From time immemorial the Slavs believed that clothing that has been made properly and with feeling not only adorns the person, but also offers protection from evil forces.
The traditional colour symbolism of the Slavs is interesting. Siberian shamans regarded the range of colours as an instrument for influencing a person's psyche. And not by chance. Luscher's well-known colour test reveals the significance of colours for people. The length of the light wave has its own frequency, which has an influence on a person's hormonal regulation and resonates (or does not resonate) with the frequency response of impulses generated by the brain. If the frequencies coincide, we like this colour, and vice-versa. It is also well-known that a person recognizes colour not only with the eyes, but also through the skin. For that reason, the colour of our clothing constantly exerts an influence on us, even if we do not see it on us. It turns out that the nerve fibre is an exact analogue for the light pipes well-known to modern technologists. V. P. Kaznacheev investigated the peculiarities of passing a laser beam through the tissues of the human organism and confirmed the soundness of the ancient concepts of human sensitivity to light. A laser beam, directed at an acupuncture point, follows along the bioenergetic meridian and, with the aid of a photomultiplier, can be recorded at another point located on the same "energy channel."
Our ancestors were aware of this. For example, they placed a red woolen shawl on an inflamed area or an erysipelatous inflammation; and if a person often suffered from hysterics, then sometimes the eyes were wrapped with a green cloth and he was placed for some time in a stack of freshly mown hay.
In the Slavic tradition, preference is given to clothing made of white linen, since according to Slavic folk concepts white represents absolute freedom from all obstacles, freedom for all possibilities. White also represents the resolution of problems, a new beginning.
It goes without saying that the everyday clothing worn by our ancestors was of the most varied colours and shades, but as far as the ceremonial clothing was concerned, it was white, which facilitated the perception of the secret rite occurring at the ceremonies. It was also considered that on white clothing one could see the undistorted colour of an aura, by which purity of intentions was judged.
In the same way, our ancestors believed that the human biofield “soaks” into clothing. It is precisely for this reason that in olden times, and also today, psychics can, by handling clothing, talk about the owner of the clothing, and a sorcerer can cause harm by using one thread taken from clothing.
Now it is not difficult to understand why a newborn's very first swaddling blanket was the father's shirt for a little boy, or the mother's shirt for a little girl. And afterwards, an effort was made to cut children's clothing not from newly woven linen, but from the parents' old clothing, so their biofield would protect the child from harm.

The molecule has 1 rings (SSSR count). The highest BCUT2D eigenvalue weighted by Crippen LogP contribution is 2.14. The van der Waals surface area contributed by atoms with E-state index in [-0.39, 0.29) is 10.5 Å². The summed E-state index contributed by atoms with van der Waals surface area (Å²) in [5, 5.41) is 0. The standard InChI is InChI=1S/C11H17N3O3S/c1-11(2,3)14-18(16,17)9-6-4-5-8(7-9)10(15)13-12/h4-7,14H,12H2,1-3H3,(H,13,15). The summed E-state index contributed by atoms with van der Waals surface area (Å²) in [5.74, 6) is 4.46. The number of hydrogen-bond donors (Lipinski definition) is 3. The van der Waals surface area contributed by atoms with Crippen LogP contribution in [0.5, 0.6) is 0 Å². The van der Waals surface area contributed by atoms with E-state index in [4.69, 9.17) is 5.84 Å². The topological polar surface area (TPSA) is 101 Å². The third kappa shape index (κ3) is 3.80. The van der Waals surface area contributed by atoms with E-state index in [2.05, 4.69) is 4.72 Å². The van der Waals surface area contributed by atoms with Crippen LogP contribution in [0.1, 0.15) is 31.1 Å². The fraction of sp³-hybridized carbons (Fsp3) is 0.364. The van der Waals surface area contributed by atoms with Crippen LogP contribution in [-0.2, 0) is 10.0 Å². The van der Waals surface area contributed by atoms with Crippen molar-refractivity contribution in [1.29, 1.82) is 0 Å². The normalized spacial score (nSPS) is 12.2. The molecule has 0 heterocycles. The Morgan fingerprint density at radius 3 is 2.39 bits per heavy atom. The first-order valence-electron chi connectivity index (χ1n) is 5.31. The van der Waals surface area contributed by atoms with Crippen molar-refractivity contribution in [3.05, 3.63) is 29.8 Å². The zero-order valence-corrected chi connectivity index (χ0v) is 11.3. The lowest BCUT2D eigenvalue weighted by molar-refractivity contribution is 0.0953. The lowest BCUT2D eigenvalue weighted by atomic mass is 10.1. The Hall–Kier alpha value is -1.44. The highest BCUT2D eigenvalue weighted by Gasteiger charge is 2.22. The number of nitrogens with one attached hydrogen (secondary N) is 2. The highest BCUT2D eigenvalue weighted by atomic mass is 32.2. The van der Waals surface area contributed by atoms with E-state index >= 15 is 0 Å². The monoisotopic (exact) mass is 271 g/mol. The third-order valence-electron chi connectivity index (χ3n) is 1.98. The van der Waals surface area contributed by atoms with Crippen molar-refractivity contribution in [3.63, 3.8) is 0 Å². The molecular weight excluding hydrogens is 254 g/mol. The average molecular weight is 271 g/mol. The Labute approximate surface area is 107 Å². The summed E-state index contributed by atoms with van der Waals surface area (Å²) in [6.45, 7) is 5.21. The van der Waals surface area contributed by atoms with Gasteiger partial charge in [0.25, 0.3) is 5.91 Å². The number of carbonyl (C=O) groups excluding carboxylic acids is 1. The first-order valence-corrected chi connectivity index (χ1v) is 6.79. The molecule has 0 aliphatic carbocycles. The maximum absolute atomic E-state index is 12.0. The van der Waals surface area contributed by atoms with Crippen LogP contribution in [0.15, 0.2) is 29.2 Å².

In the opinion of the ancients, it was necessary "to protect" all the openings in the clothing (collar, hem, sleeves), and in this way defend the energy centres and channels of the human body against the penetration of dark energies. The protective charm here was the embroidery, which contained all possible sacred images and magic symbols.
The basic colour in embroidery was red. This colour symbolized the fire of the sun and blood, personifying the life force and the masculine nature. Protective clothing for children was embroidered exclusively with red thread. Red organically complemented black - the colour of Mother Earth, the symbol of fertility, which women used to protect their womb from sterility. On men's clothing dark blue and green was often seen: dark blue, which symbolized the sky and water, did not permit the wearer to perish from the raging elements, and also facilitated reflection and self-improvement; while green, appearing as a symbol of vegetation and life, protected the wearer from wounds.
Even adornments were not donned for beauty by the ancients. That which we now call "jewellery" had a magical meaning in antiquity - they were sacred talismans.
In this regard, it is easy to notice that ancient Slavic women's attire included many more jewellery than the men's. The reason for this lay in the fact that a woman was considered to be more sacred than a man.
First, a woman bears children. This single fact immediately elevates a woman to a high, simply cosmic level.
Ancient people considered that when a woman gives birth, the sacred spirit of an ancestor enters her body to become flesh once more. Modern biologists write that it is precisely the woman who preserves the "golden fund" of the genes of her tribe, nation, race; the male as a biological entity is much more subject to all sorts of changes.
Second, it is precisely the woman who turns out to be the repository of the ancient wisdom of the tribe, its myths and legends. It is women who cultivate children’s philosophy and way of thinking, and narrate tales and legends about their family and people as a whole.
It is because of the fact that the woman was considered to be more sacred than the man that she required to be especially carefully protected. A thousand years ago, men not only wanted to adorn their daughters, sisters, and wives. They fully consciously strove to preserve and protect the most valuable thing their people possessed, strove to guard the spiritual and physical beauty of future generations against any type of encroachment.
Hence, traditional Slavic clothing and ornaments are a complex system of spiritual symbols and protective charms, each of which fulfilled a specific sacred function.
Practically all ancient cultures shared similar views on the clothes.